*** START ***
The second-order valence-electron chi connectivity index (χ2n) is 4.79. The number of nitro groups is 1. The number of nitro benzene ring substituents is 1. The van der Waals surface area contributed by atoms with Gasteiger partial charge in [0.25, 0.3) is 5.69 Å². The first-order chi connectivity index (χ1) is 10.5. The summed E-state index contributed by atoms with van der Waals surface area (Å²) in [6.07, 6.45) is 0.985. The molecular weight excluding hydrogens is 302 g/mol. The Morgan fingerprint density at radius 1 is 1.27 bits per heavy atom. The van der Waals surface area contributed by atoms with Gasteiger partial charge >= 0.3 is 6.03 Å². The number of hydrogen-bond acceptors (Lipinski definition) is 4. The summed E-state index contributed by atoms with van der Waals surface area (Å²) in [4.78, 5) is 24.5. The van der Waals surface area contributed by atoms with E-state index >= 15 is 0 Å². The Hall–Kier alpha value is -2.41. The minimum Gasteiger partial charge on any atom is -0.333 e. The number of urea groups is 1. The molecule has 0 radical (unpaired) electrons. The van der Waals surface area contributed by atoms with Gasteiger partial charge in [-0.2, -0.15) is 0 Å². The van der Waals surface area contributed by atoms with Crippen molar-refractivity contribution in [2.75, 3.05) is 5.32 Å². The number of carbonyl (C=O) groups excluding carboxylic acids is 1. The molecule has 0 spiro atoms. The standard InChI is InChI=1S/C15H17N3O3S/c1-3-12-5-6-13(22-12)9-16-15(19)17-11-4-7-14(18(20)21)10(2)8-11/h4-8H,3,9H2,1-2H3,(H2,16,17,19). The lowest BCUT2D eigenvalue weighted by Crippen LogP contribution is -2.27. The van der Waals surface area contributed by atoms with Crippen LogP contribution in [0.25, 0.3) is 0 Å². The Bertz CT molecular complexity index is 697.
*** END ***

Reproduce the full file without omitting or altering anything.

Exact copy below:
The second-order valence-electron chi connectivity index (χ2n) is 4.79. The number of nitro groups is 1. The number of nitro benzene ring substituents is 1. The van der Waals surface area contributed by atoms with Gasteiger partial charge in [0.25, 0.3) is 5.69 Å². The first-order chi connectivity index (χ1) is 10.5. The summed E-state index contributed by atoms with van der Waals surface area (Å²) in [6.07, 6.45) is 0.985. The molecular weight excluding hydrogens is 302 g/mol. The Morgan fingerprint density at radius 1 is 1.27 bits per heavy atom. The van der Waals surface area contributed by atoms with Gasteiger partial charge >= 0.3 is 6.03 Å². The number of hydrogen-bond acceptors (Lipinski definition) is 4. The summed E-state index contributed by atoms with van der Waals surface area (Å²) in [4.78, 5) is 24.5. The van der Waals surface area contributed by atoms with E-state index >= 15 is 0 Å². The Hall–Kier alpha value is -2.41. The minimum Gasteiger partial charge on any atom is -0.333 e. The number of urea groups is 1. The molecule has 0 radical (unpaired) electrons. The van der Waals surface area contributed by atoms with Gasteiger partial charge in [-0.2, -0.15) is 0 Å². The van der Waals surface area contributed by atoms with Crippen molar-refractivity contribution in [2.75, 3.05) is 5.32 Å². The number of carbonyl (C=O) groups excluding carboxylic acids is 1. The molecule has 0 spiro atoms. The standard InChI is InChI=1S/C15H17N3O3S/c1-3-12-5-6-13(22-12)9-16-15(19)17-11-4-7-14(18(20)21)10(2)8-11/h4-8H,3,9H2,1-2H3,(H2,16,17,19). The lowest BCUT2D eigenvalue weighted by Crippen LogP contribution is -2.27. The van der Waals surface area contributed by atoms with Crippen LogP contribution in [0.25, 0.3) is 0 Å². The Bertz CT molecular complexity index is 697.